Faculty adoption and usage behaviour of open access scholarly communication in health science universities
Article publication date: 4 March 2014
The study seeks to investigate factors that affect the adoption and use of open access in Tanzanian health sciences universities.
Based on a cross-sectional questionnaire survey, 415 faculty members were selected through a stratified random sampling from a population of 679 in all eight health sciences universities in Tanzania. The response rate was 71.1 per cent.
Based on the social exchange theory (SET), and the Unified Theory of Acceptance and Use of Technology (UTAUT), the study developed a model suitable for assessing open access adoption and usage in academic institutions. The study found that facilitating conditions, extrinsic benefits (professional recognition), behavioural intention and individual characteristics (professional rank, technical skills and number of publications) predicted actual usage of open access. Other factors related to contextual factors (attitude, and open access culture), and extrinsic benefits (academic reward, accessibility and preservation) determined behavioural intention to use open access. Fear to violate publisher's copyright policies and effort expectancy however de-motivated faculty to adopt open access, while copyright concerns inhibited faculty's actual usage of open access.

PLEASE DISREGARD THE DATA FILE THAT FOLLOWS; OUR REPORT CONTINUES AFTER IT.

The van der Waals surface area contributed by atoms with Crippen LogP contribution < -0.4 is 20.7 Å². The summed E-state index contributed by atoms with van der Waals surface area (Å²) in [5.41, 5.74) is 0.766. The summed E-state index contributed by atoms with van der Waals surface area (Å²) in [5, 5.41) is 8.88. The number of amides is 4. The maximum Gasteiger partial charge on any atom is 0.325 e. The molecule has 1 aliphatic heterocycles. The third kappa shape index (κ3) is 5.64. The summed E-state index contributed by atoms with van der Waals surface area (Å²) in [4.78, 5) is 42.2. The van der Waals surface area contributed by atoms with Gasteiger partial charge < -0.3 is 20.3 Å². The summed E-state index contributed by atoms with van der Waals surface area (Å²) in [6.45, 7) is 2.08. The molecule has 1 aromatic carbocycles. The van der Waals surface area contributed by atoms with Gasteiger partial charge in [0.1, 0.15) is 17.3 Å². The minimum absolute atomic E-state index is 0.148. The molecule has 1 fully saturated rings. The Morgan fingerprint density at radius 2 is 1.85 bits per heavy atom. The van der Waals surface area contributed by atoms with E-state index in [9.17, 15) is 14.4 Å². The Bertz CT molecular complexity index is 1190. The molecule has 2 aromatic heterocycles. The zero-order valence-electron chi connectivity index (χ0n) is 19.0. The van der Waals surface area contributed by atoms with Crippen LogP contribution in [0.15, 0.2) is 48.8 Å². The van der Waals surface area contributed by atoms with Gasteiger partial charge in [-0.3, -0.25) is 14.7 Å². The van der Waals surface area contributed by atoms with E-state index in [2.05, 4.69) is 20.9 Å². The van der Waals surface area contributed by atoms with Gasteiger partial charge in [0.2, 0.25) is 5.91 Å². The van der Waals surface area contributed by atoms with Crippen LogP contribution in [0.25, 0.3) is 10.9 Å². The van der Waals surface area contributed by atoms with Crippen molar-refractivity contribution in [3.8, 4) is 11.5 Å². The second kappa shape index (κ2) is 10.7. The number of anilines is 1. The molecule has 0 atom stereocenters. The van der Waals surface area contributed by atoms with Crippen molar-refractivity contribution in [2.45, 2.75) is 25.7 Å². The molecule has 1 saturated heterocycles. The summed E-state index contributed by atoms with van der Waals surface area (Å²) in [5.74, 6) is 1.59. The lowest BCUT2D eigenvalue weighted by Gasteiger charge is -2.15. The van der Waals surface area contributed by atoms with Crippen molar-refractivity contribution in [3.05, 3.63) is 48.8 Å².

This is the first comprehensive study focusing on the health sciences faculty's open access adoption and usage behaviour in Africa, and Tanzania in particular, and reveals findings that are useful for planning and implementing open access initiatives in other institutions with similar conditions.
The authors would like to acknowledge the role of the Swedish International Development Cooperation Agency (SIDA) for funding the data collection and analysis for this study. The authors would also like to acknowledge the role of the Flemish Interuniversity Council – University Development Cooperation (VLIR-UOS) for funding the writing of the manuscript and international collaboration possibilities through the Short Research Stay Programme in Belgium.
Tandi Lwoga, E. and Questier, F. (2014), "Faculty adoption and usage behaviour of open access scholarly communication in health science universities", New Library World, Vol. 115 No. 3/4, pp. 116-139. https://doi.org/10.1108/NLW-01-2014-0006
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